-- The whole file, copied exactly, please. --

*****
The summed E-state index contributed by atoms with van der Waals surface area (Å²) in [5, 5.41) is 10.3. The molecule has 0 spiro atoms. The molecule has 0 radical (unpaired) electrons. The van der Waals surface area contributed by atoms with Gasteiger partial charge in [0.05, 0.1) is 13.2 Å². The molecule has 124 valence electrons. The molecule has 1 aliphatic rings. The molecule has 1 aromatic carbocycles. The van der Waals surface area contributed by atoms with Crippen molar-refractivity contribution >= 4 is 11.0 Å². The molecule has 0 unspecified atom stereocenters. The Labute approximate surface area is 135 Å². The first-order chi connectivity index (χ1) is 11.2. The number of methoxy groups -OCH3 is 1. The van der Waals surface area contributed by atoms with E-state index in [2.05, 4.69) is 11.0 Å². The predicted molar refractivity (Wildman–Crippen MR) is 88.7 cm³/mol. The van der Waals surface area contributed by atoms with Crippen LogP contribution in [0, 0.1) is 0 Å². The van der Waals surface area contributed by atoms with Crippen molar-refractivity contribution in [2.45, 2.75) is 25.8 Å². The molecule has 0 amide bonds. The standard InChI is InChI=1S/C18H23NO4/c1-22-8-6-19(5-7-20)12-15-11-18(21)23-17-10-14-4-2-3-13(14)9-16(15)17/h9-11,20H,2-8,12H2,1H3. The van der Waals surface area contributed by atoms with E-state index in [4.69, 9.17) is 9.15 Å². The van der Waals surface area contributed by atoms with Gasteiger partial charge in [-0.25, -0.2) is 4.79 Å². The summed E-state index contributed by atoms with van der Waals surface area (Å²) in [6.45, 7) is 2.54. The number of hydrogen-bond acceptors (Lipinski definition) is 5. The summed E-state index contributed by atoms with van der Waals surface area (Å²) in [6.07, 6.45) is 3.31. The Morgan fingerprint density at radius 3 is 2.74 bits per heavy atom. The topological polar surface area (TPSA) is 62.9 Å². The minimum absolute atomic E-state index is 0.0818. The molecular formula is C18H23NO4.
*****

The summed E-state index contributed by atoms with van der Waals surface area (Å²) in [5, 5.41) is 10.3. The molecule has 0 spiro atoms. The molecule has 0 radical (unpaired) electrons. The van der Waals surface area contributed by atoms with Gasteiger partial charge in [0.05, 0.1) is 13.2 Å². The molecule has 124 valence electrons. The molecule has 1 aliphatic rings. The molecule has 1 aromatic carbocycles. The van der Waals surface area contributed by atoms with Crippen molar-refractivity contribution >= 4 is 11.0 Å². The molecule has 0 unspecified atom stereocenters. The Labute approximate surface area is 135 Å². The first-order chi connectivity index (χ1) is 11.2. The number of methoxy groups -OCH3 is 1. The van der Waals surface area contributed by atoms with E-state index in [2.05, 4.69) is 11.0 Å². The predicted molar refractivity (Wildman–Crippen MR) is 88.7 cm³/mol. The van der Waals surface area contributed by atoms with Crippen LogP contribution in [0, 0.1) is 0 Å². The van der Waals surface area contributed by atoms with Crippen molar-refractivity contribution in [2.45, 2.75) is 25.8 Å². The molecule has 0 amide bonds. The standard InChI is InChI=1S/C18H23NO4/c1-22-8-6-19(5-7-20)12-15-11-18(21)23-17-10-14-4-2-3-13(14)9-16(15)17/h9-11,20H,2-8,12H2,1H3. The van der Waals surface area contributed by atoms with E-state index in [4.69, 9.17) is 9.15 Å². The van der Waals surface area contributed by atoms with Gasteiger partial charge in [-0.25, -0.2) is 4.79 Å². The summed E-state index contributed by atoms with van der Waals surface area (Å²) in [6.45, 7) is 2.54. The number of hydrogen-bond acceptors (Lipinski definition) is 5. The summed E-state index contributed by atoms with van der Waals surface area (Å²) in [6.07, 6.45) is 3.31. The Morgan fingerprint density at radius 3 is 2.74 bits per heavy atom. The topological polar surface area (TPSA) is 62.9 Å². The minimum absolute atomic E-state index is 0.0818. The molecular formula is C18H23NO4.